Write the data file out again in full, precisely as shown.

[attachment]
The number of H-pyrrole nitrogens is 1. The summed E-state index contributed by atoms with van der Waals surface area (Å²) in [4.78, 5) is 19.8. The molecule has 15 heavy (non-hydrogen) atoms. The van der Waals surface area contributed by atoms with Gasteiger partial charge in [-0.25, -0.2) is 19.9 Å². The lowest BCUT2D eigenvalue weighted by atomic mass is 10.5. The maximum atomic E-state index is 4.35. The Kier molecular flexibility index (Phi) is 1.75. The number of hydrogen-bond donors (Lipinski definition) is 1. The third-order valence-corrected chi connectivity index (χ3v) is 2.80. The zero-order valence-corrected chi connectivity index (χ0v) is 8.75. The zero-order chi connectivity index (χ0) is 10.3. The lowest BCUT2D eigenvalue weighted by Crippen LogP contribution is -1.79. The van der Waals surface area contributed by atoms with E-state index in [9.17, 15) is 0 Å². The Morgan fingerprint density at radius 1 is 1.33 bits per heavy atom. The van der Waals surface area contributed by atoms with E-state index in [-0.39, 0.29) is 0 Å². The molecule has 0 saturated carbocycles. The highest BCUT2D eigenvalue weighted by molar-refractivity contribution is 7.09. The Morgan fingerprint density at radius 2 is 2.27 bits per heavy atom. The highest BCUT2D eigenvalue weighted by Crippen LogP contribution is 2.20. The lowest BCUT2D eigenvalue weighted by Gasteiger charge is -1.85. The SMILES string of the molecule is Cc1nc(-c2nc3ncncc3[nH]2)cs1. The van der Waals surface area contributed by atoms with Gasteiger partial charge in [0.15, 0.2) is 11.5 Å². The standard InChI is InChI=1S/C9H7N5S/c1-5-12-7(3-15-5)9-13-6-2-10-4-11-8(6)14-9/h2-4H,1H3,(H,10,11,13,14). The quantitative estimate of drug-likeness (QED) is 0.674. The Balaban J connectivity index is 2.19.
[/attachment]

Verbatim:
The number of H-pyrrole nitrogens is 1. The summed E-state index contributed by atoms with van der Waals surface area (Å²) in [4.78, 5) is 19.8. The molecule has 15 heavy (non-hydrogen) atoms. The van der Waals surface area contributed by atoms with Gasteiger partial charge in [-0.25, -0.2) is 19.9 Å². The lowest BCUT2D eigenvalue weighted by atomic mass is 10.5. The maximum atomic E-state index is 4.35. The Kier molecular flexibility index (Phi) is 1.75. The number of hydrogen-bond donors (Lipinski definition) is 1. The third-order valence-corrected chi connectivity index (χ3v) is 2.80. The zero-order valence-corrected chi connectivity index (χ0v) is 8.75. The zero-order chi connectivity index (χ0) is 10.3. The lowest BCUT2D eigenvalue weighted by Crippen LogP contribution is -1.79. The van der Waals surface area contributed by atoms with E-state index in [9.17, 15) is 0 Å². The Morgan fingerprint density at radius 1 is 1.33 bits per heavy atom. The van der Waals surface area contributed by atoms with E-state index in [-0.39, 0.29) is 0 Å². The molecule has 0 saturated carbocycles. The highest BCUT2D eigenvalue weighted by molar-refractivity contribution is 7.09. The Morgan fingerprint density at radius 2 is 2.27 bits per heavy atom. The highest BCUT2D eigenvalue weighted by Crippen LogP contribution is 2.20. The lowest BCUT2D eigenvalue weighted by Gasteiger charge is -1.85. The SMILES string of the molecule is Cc1nc(-c2nc3ncncc3[nH]2)cs1. The van der Waals surface area contributed by atoms with Gasteiger partial charge in [0.15, 0.2) is 11.5 Å². The standard InChI is InChI=1S/C9H7N5S/c1-5-12-7(3-15-5)9-13-6-2-10-4-11-8(6)14-9/h2-4H,1H3,(H,10,11,13,14). The quantitative estimate of drug-likeness (QED) is 0.674. The Balaban J connectivity index is 2.19.